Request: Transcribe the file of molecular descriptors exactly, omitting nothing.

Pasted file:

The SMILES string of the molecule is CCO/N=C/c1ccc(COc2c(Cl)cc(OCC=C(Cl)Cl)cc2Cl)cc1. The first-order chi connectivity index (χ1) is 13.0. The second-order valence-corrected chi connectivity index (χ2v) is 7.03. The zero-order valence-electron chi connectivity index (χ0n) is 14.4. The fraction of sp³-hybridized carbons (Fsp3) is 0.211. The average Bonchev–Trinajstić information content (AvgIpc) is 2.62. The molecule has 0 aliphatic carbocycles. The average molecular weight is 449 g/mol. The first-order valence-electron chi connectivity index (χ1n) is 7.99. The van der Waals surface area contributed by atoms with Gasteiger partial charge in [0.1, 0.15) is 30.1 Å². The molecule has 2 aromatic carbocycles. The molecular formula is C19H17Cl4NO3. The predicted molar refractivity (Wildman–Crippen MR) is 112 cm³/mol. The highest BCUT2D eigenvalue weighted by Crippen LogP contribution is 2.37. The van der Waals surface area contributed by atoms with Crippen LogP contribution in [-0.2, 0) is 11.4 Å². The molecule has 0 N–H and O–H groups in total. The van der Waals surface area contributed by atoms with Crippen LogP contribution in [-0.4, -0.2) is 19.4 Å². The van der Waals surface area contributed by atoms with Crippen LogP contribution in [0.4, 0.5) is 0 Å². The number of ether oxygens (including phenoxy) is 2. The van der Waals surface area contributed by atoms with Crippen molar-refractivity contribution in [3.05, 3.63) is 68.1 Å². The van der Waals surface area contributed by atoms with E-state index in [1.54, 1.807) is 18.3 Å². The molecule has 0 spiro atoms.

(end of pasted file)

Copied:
The SMILES string of the molecule is CCO/N=C/c1ccc(COc2c(Cl)cc(OCC=C(Cl)Cl)cc2Cl)cc1. The first-order chi connectivity index (χ1) is 13.0. The second-order valence-corrected chi connectivity index (χ2v) is 7.03. The zero-order valence-electron chi connectivity index (χ0n) is 14.4. The fraction of sp³-hybridized carbons (Fsp3) is 0.211. The average Bonchev–Trinajstić information content (AvgIpc) is 2.62. The molecule has 0 aliphatic carbocycles. The average molecular weight is 449 g/mol. The first-order valence-electron chi connectivity index (χ1n) is 7.99. The van der Waals surface area contributed by atoms with Gasteiger partial charge in [0.1, 0.15) is 30.1 Å². The molecule has 2 aromatic carbocycles. The molecular formula is C19H17Cl4NO3. The predicted molar refractivity (Wildman–Crippen MR) is 112 cm³/mol. The highest BCUT2D eigenvalue weighted by Crippen LogP contribution is 2.37. The van der Waals surface area contributed by atoms with Crippen LogP contribution in [-0.2, 0) is 11.4 Å². The molecule has 0 N–H and O–H groups in total. The van der Waals surface area contributed by atoms with Crippen LogP contribution in [-0.4, -0.2) is 19.4 Å². The van der Waals surface area contributed by atoms with Crippen LogP contribution in [0.4, 0.5) is 0 Å². The number of ether oxygens (including phenoxy) is 2. The van der Waals surface area contributed by atoms with Crippen molar-refractivity contribution in [3.05, 3.63) is 68.1 Å². The van der Waals surface area contributed by atoms with E-state index in [1.54, 1.807) is 18.3 Å². The molecule has 0 spiro atoms.